Amidst coronavirus, conditions in South Africa are ideal to fast-track renewables

As the South African government prepares to inject a stimulus package equivalent to 10 per cent of its GDP into the economy to aid recovery from the coronavirus recession, energy analysts say the time is right to fast-track renewable energy. More than state-funded investment, though, this will need political will and policy that builds private-sector confidence. Leonie Joubert reports.

South Africa must continue to expand wind power in order to ensure electricity supply. (Lollie-Pop, CC BY 2.0)


Around the world, governments are being urged to use their coronavirus economic stimulus packages to accelerate the move towards cleaner, lower-carbon economies. According to local energy analysts, South Africa has an opportunity to do the same, and speed up its inevitable transition to a grid that replaces its ageing coal-fired electricity infrastructure with a greater percentage of renewable energy (RE).

By 2030, the national utility Eskom will begin retiring most of the country’s coal power stations. The government intends replacing this electricity infrastructure with an energy mix that will include 26.5 percent solar and wind power. Energy analysts here have praised this policy, saying it gives a smooth, predictable implementation blue-print that will make it safe for the private sector to invest in local manufacturing, skills training, and building the required plants.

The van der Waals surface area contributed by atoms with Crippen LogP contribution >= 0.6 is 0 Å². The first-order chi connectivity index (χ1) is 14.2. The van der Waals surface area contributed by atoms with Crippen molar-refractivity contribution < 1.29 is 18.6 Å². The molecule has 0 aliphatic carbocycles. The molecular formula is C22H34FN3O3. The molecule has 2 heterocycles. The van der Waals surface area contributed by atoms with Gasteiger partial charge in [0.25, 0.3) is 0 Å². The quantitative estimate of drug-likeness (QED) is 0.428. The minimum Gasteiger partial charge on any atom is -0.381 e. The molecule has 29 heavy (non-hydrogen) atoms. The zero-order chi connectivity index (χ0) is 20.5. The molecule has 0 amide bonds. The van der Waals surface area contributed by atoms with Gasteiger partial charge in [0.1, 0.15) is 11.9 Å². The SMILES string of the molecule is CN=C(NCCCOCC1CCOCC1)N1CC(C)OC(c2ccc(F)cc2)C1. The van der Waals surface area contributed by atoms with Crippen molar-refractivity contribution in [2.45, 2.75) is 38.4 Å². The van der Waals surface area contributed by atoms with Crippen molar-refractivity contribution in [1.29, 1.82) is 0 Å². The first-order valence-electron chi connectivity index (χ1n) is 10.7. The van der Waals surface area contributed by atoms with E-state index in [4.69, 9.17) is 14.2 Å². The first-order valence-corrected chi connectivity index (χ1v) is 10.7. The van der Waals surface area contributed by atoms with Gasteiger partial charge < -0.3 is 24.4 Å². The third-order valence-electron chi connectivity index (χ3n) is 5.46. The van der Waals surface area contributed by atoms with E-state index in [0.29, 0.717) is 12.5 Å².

However, the economic recovery response to address the coronavirus recession gives the country an opportunity to scale up this investment ahead of schedule, according to energy analysts speaking at a recent online event organised by the annual wind energy conference, WINDABA, which cannot take place this year owing to the coronavirus.

During the online seminar, leading experts showed the increased job creation potential of a scaled-up RE programme, while also greening key existing carbon-intensive industries and building a ‘green power’ export economy.

Dr Grove Steyn, the managing director of Meridian Economics, who has consulted with government on its energy policy, recently worked with the SA Council for Scientific Research (CSIR) to model the country’s electricity needs and renewable energy potential.

‘Most of Eskom’s existing capacity needs to be retired from 2030, and early results from a study we have done with the CSIR show that the energy sector in South Africa can provide a large green stimulus recovery in a post-coronavirus era,’ Steyn told the online audience.

‘Renewable energy is the cheapest form of energy and will be key to our future development path.’

In the wind sector alone, the government’s target is to see 1.6 gigawatts (GW) of wind power installed per year by 2030.

This will involve an investment of R300 to R400 billion in the next decade, according to energy consultant Dr Tobias Bischof-Niemz from ENERTRAG AG, and formerly with the CSIR. These wind farms are expected to create almost 17,500 jobs in construction and 7,000 jobs in operations.